- The crowd gave back to the disciples.
And all because the boy gave “beyond his ability” (2 Cor. 8:3). He “abounded in riches.”
I can remember this Gospel story being presented to me when I was a student by a minister in a sermon as an encouragement to share what small things we might have in our life that the lives of others might be transformed.
And I could not get beyond the fact – all the way through the sermon – that I believed the minister had misread the story.
The feeding of the five thousand is about the nature of Jesus, the Messiah, the Son of God, and not a morality tale on the benefits of share and share alike. It’s only with reflection that I have come to realise that both these understandings, and maybe more, are legitimate within this remarkable story.
Because Jesus is the son of God, offering to him will transform for the better the society in which we live.
Could you imagine the young lad looking around at the large crowd as the day wore on, noticing that nobody else had a packed lunch with them that day?
I imagine he might have become very hungry all of a sudden and the temptation would have been to scoff the lot before anyone else noticed! But what a pity if he had done so.
No, his small meal was offered to Jesus through the facilitating of the disciples.
Notice that the boy’s small meal was ultimately offered to Jesus, not to the crowd.
The crowd could do nothing with something so insignificant.
It had to be offered to Jesus before it could be of any benefit.
Likewise, for us today, we are thinking about our response to Jesus, not about our responsibility to the church or to anyone else. So often, when the kirk needs money it’s for a specific task, like the replacement of the church roof / carpet. And appeals are made to that end and there’s absolutely nothing wrong with that. The fact that we are secure and dry and comfortable this morning is due to the faithful giving of so many here.
But stewardship is not about fundraising; it is about responding to our God who, in Jesus, came to us in humility and poverty.
Where do we get our motivation in stewardship?
Paul relates it in the context of these verses when he says, “For you know the grace of our Lord Jesus Christ, that though He was rich, yet for your sakes He became poor, that you through His poverty might become rich” (2 Cor. 8:9).
Our Lord laid aside His glory and became poor.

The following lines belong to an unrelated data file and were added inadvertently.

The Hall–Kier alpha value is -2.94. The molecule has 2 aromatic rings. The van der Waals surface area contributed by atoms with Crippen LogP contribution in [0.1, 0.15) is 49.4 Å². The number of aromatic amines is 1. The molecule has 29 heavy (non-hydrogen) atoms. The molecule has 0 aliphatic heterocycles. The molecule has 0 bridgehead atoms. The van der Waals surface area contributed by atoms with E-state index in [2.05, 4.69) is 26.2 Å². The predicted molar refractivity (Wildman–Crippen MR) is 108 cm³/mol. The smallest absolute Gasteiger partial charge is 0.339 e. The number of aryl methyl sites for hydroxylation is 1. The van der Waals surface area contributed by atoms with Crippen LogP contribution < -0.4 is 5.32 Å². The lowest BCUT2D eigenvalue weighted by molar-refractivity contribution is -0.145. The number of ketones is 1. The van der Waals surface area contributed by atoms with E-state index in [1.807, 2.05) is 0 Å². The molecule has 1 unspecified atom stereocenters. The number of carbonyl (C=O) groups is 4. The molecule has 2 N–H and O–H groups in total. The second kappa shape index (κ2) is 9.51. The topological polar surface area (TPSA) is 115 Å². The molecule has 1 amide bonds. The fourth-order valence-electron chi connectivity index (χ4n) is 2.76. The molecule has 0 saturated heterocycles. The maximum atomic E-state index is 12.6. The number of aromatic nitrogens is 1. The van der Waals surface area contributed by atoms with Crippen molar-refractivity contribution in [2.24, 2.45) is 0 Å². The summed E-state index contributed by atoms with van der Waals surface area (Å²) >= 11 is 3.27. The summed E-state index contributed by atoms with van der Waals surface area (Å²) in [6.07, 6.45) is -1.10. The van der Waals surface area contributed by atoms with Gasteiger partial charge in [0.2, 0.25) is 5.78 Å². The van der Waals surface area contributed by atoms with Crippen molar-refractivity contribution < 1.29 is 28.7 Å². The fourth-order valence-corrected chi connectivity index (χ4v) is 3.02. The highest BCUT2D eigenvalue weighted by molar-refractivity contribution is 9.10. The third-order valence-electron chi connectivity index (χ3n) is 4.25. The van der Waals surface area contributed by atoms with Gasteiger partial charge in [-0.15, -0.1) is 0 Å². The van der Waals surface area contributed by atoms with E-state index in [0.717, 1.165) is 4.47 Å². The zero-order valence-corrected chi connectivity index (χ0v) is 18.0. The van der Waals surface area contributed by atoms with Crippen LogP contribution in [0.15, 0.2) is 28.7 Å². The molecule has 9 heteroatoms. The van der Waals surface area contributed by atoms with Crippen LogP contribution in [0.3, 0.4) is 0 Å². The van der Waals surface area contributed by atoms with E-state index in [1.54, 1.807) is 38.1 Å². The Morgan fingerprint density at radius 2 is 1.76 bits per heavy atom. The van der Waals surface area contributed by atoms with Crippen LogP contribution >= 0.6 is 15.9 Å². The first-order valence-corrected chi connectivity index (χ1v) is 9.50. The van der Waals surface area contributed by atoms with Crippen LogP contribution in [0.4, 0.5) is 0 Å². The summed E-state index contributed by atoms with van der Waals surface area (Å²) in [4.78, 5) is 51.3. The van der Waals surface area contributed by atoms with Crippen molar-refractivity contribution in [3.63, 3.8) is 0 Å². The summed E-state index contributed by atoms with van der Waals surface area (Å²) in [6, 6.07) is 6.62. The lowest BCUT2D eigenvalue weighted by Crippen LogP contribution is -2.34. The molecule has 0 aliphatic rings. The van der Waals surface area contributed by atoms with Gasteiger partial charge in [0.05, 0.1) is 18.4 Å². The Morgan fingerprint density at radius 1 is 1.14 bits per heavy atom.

He laid aside His glory and stooped down to earth.
He veiled His deity in a cloak of humanity.
Paul said, “You know the grace of our Lord Jesus Christ.” He did not leave heaven gritting His teeth nor clenching His fists. It wasn’t obligation that caused Him to give. It was grace!
The soldiers did not drag Him up the Via Dolorosa screaming and kicking. No, they led Him like a sheep to the slaughter. No wonder Paul concludes this passage on giving in 2 Corinthians by saying, “Thanks be to God for His indescribable gift!” (2 Cor. 9:15).
It is a myth to say that giving results in a lack of resources.
Many who are here today can attest to that very fact. The fact is often that our lack of giving is what results in our lack of resources. God will never allow us to be the loser when we are faithful to His Word and obedient to His will. There are many modern money myths from Corinth that need to be expelled.
All of us should give; not just some of us.
If all our members gave – gave anything – our church income would increase.
If all our members took seriously the goodness of Christ shown to them and responded appropriately, our church income would increase dramatically.
And, in giving, we find our joy because, in giving, we connect with the love of Christ which brings meaning and purpose into our lives. It is truly more blessed to give than to receive. And then giving results in us finding all that we need.
“In Other Words,” a publication of the Wycliffe Bible Translators, recorded a story about Sadie Sieker, who served for many years as a house-parent for missionaries’ children in the Philippines. Sadie loved books. Though she gladly loaned out some, others she treasured in a footlocker under her bed. Once, in the quiet of the night, Sadie heard a faint sound. After searching all around her room, she discovered that the noise was coming from her footlocker. When she opened it, she found nothing but an enormous pile of dust. All the books she had kept to herself had been lost to termites.
What we give away, we keep. What we hoard, we lose.
These are the realities and the challenges that are before us as a people living together in accountable relationships.
Let’s celebrate the abundance of our God, by generously giving back.